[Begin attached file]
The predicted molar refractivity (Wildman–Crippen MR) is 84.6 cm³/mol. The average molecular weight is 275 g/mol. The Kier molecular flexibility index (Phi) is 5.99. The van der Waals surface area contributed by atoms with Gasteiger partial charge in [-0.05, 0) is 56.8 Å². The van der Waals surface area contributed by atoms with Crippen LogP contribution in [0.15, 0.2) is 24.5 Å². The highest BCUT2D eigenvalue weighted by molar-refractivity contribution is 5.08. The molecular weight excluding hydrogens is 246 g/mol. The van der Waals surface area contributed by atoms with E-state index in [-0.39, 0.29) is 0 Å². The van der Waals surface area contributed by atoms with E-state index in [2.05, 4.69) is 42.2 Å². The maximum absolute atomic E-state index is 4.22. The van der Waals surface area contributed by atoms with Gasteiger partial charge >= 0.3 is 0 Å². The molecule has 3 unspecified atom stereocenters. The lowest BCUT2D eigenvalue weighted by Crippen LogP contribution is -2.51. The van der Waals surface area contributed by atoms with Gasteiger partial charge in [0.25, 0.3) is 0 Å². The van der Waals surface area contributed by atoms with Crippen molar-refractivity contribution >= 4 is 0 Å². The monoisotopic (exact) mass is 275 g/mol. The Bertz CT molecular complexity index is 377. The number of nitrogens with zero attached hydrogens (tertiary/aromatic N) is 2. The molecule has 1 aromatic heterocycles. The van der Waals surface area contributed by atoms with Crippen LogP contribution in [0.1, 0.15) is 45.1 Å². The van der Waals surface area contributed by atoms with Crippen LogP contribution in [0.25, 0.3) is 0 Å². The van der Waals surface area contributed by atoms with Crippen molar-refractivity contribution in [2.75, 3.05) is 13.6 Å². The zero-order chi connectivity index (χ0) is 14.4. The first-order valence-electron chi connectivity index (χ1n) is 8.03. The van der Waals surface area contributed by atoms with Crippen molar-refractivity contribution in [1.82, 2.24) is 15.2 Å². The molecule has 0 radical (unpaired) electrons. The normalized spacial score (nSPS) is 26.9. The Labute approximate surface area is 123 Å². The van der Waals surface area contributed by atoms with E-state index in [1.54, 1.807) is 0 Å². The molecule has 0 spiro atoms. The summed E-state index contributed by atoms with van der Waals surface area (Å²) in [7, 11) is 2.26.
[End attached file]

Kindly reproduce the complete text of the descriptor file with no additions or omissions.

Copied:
The predicted molar refractivity (Wildman–Crippen MR) is 84.6 cm³/mol. The average molecular weight is 275 g/mol. The Kier molecular flexibility index (Phi) is 5.99. The van der Waals surface area contributed by atoms with Gasteiger partial charge in [-0.05, 0) is 56.8 Å². The van der Waals surface area contributed by atoms with Crippen LogP contribution in [0.15, 0.2) is 24.5 Å². The highest BCUT2D eigenvalue weighted by molar-refractivity contribution is 5.08. The molecular weight excluding hydrogens is 246 g/mol. The van der Waals surface area contributed by atoms with E-state index in [-0.39, 0.29) is 0 Å². The van der Waals surface area contributed by atoms with E-state index in [2.05, 4.69) is 42.2 Å². The maximum absolute atomic E-state index is 4.22. The van der Waals surface area contributed by atoms with Gasteiger partial charge >= 0.3 is 0 Å². The molecule has 3 unspecified atom stereocenters. The lowest BCUT2D eigenvalue weighted by Crippen LogP contribution is -2.51. The van der Waals surface area contributed by atoms with Gasteiger partial charge in [0.25, 0.3) is 0 Å². The van der Waals surface area contributed by atoms with Crippen molar-refractivity contribution >= 4 is 0 Å². The monoisotopic (exact) mass is 275 g/mol. The Bertz CT molecular complexity index is 377. The number of nitrogens with zero attached hydrogens (tertiary/aromatic N) is 2. The molecule has 1 aromatic heterocycles. The van der Waals surface area contributed by atoms with Crippen LogP contribution in [0.1, 0.15) is 45.1 Å². The van der Waals surface area contributed by atoms with Crippen LogP contribution in [0.25, 0.3) is 0 Å². The van der Waals surface area contributed by atoms with Crippen molar-refractivity contribution in [2.75, 3.05) is 13.6 Å². The zero-order chi connectivity index (χ0) is 14.4. The first-order valence-electron chi connectivity index (χ1n) is 8.03. The van der Waals surface area contributed by atoms with Crippen molar-refractivity contribution in [1.82, 2.24) is 15.2 Å². The molecule has 0 radical (unpaired) electrons. The normalized spacial score (nSPS) is 26.9. The Labute approximate surface area is 123 Å². The van der Waals surface area contributed by atoms with E-state index in [1.54, 1.807) is 0 Å². The molecule has 0 spiro atoms. The summed E-state index contributed by atoms with van der Waals surface area (Å²) in [7, 11) is 2.26.